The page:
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The actual design of the microprocessor is done first at a logical level. The processor is defined in terms of its desired operation, what instructions it is meant to operate on, and how data is intended to flow between its various logical parts. This high-level design starts at a very conceptual level, and proceeds to more detailed levels where the various architectural features of the chip are defined in great detail, such as how instructions will be decoded, how the control unit(s) will function, etc. This is a very abbreviated description of the process, which involves hundreds or even thousands of engineers and takes months or years of time depending on how advanced the device is and also on how much is borrowed from previous designs.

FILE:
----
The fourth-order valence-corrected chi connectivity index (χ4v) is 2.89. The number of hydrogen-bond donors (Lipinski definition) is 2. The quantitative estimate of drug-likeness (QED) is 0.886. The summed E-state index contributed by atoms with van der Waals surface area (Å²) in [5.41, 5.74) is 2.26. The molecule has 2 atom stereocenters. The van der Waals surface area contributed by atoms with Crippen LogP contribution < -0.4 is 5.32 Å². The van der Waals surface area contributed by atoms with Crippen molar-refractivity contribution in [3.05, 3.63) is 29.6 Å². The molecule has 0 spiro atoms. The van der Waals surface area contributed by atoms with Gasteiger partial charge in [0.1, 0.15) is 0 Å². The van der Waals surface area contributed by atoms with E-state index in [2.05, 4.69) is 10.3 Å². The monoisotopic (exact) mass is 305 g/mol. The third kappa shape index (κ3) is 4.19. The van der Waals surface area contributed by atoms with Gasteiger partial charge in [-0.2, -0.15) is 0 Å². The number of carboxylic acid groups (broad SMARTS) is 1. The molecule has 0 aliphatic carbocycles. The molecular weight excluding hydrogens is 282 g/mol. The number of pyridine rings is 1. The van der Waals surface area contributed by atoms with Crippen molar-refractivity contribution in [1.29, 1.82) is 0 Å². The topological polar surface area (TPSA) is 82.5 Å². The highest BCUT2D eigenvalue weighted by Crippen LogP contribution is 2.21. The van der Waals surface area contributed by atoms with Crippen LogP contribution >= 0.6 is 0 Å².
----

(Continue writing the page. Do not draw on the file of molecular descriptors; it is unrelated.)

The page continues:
Once the processor has been fully defined in this manner it is laid out physically. The actual transistors necessary to implement the design are determined and a physical map is created showing how the chip must be fabricated. In real life there isn't just one design that is then mapped out in this way once; it is an iterative process with changes being made all the time in the design, due to bugs, enhancements, marketing issues, or manufacturing concerns.